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The other problem. Yeah, Service Manual. sees working models for about 350. If you are down for a drive, battery and motherboard no tech I know will fix the machine as it's likely to be a disaster zone.

That is, some folk won't tell you the full story about how old it is (anything past 4 years gets iffy) or it was given a bath, dropped from the tailgate or such.

If you want to proceed, it may be that lesson about when to know at what point you pull the plug.


Post was last edited on July 2, 2019 2:22 PM PDT

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Definitely true

I agree with and appreciate your comment. I also looked up the cost of working models. I'm more looking for repair experience, so I actually want to work on it and find solutions that way. Hopefully I find a solution before pulling the plug. My co-worker has given me permission to do this with his machine - otherwise, it could be any other laptop I have in my possession.

What I am working with now:

When I turn on the laptop, I am greeted with this Dell Support Assist message. Just notifying me about the battery.
I can still boot to BIOS, Windows, etc, after hitting continue and seemingly use the laptop as I would normally, despite having the HDD error. That is why I am thinking of trying the LCD screen/and or cable next before replacing the HDD.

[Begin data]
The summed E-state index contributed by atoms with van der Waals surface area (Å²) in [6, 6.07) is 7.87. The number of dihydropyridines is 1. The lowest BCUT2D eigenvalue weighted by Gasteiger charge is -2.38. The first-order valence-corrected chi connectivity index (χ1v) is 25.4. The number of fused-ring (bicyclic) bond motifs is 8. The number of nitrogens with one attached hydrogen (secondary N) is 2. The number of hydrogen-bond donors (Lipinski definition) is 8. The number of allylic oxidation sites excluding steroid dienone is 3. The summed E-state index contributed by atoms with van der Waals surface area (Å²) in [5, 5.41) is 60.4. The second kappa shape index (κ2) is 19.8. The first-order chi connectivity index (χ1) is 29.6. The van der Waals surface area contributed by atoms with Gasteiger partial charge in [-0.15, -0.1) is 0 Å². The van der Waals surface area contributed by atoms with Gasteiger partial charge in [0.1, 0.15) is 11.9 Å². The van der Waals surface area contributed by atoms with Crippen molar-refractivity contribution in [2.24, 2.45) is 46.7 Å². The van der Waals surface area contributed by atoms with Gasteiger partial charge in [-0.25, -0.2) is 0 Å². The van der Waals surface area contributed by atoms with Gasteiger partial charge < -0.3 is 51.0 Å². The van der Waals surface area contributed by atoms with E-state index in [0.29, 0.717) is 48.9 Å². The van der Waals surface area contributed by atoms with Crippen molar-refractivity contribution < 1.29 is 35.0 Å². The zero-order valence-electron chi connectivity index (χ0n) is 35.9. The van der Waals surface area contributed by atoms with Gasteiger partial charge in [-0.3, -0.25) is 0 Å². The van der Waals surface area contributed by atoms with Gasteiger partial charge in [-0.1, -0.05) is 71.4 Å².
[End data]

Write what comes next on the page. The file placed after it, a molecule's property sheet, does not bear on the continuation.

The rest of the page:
Edit: thanks for the manual link. I have it bookmarked already and have been referring to it. Also YouTube videos for live demonstrations.

Post was last edited on July 2, 2019 2:37 PM PDT

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The message is typical

When there are failures in the following areas:
1. Charger failure. It's a three wire system and if the owner wasn't gentle there can be a failure in the cable.
2. Power connector failure. This one is so common there are web sites just for laptop power connection repair.
3. Motherboard failure. Too common if the owner left a bad battery in the laptop for long.
4. Failed battery. Some ask me how I know if the battery is good or bad. While it is possible to test a battery the problem is the cost. At the shop we are at 150USD a hour and a replacement battery is 20 to 30 so my test is very simple. I look at the date on the battery and at 2 and more years we replace it.

-> Some new techs think that with enough data you can nail this in one go but I rarely see that happen. The techs and I know to replace what we know is bad or in the case of an old battery, that as well then see where we are.

At least there's a service manual here. Many machines don't have that.

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PS. If you go over 100 bucks.
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Thank you for the messages, everything helps. As for making machines last, I can relate. I have a 7 year old HP that didn't take a Win 10 upgrade so well (around 2014/15). So, I installed Unbuntu and continue to use the laptop for general web browsing and video streaming in my living room. It sits in one place and I have a wireless keyboard/mouse set up. I also have an old HP tower from around 2008 that I have set up with Ubuntu as an OS. The monitors and other peripherals have been freebies or left over from other setups I have had. I have it set up on a work bench and use it while, say, working on this Dell laptop. I have another high powered PC setup for everything else. This sounds like a lot, and it is, but generally if something works I tend to keep it and find a use for it.


I am going to continue on troubleshooting the laptop and see what I can come up with.